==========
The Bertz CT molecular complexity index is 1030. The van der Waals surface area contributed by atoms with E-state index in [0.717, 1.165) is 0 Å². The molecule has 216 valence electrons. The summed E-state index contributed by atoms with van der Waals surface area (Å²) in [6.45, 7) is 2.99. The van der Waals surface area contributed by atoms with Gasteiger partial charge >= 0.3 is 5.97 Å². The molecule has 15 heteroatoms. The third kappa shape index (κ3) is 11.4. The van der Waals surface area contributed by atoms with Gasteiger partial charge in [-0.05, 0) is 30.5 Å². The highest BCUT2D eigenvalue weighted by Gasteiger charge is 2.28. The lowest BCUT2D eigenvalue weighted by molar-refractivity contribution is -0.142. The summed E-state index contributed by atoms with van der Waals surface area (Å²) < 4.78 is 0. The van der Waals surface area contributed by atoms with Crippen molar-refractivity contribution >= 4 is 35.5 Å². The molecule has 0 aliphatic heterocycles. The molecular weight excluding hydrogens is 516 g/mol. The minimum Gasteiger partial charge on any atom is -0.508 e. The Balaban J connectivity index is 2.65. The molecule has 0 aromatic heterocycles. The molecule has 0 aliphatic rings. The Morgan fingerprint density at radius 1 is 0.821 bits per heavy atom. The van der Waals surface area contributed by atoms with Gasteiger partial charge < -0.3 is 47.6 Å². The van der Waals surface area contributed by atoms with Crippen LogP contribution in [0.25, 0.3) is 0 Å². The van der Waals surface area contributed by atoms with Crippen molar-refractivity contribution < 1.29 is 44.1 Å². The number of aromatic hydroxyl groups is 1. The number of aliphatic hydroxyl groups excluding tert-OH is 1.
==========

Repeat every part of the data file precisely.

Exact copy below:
The Bertz CT molecular complexity index is 1030. The van der Waals surface area contributed by atoms with E-state index in [0.717, 1.165) is 0 Å². The molecule has 216 valence electrons. The summed E-state index contributed by atoms with van der Waals surface area (Å²) in [6.45, 7) is 2.99. The van der Waals surface area contributed by atoms with Gasteiger partial charge >= 0.3 is 5.97 Å². The molecule has 15 heteroatoms. The third kappa shape index (κ3) is 11.4. The van der Waals surface area contributed by atoms with Gasteiger partial charge in [-0.05, 0) is 30.5 Å². The highest BCUT2D eigenvalue weighted by Gasteiger charge is 2.28. The lowest BCUT2D eigenvalue weighted by molar-refractivity contribution is -0.142. The summed E-state index contributed by atoms with van der Waals surface area (Å²) < 4.78 is 0. The van der Waals surface area contributed by atoms with Crippen molar-refractivity contribution >= 4 is 35.5 Å². The molecule has 0 aliphatic heterocycles. The molecular weight excluding hydrogens is 516 g/mol. The minimum Gasteiger partial charge on any atom is -0.508 e. The Balaban J connectivity index is 2.65. The molecule has 0 aromatic heterocycles. The molecule has 0 aliphatic rings. The Morgan fingerprint density at radius 1 is 0.821 bits per heavy atom. The van der Waals surface area contributed by atoms with Gasteiger partial charge < -0.3 is 47.6 Å². The van der Waals surface area contributed by atoms with Crippen LogP contribution in [0.25, 0.3) is 0 Å². The van der Waals surface area contributed by atoms with Crippen molar-refractivity contribution < 1.29 is 44.1 Å². The number of aromatic hydroxyl groups is 1. The number of aliphatic hydroxyl groups excluding tert-OH is 1.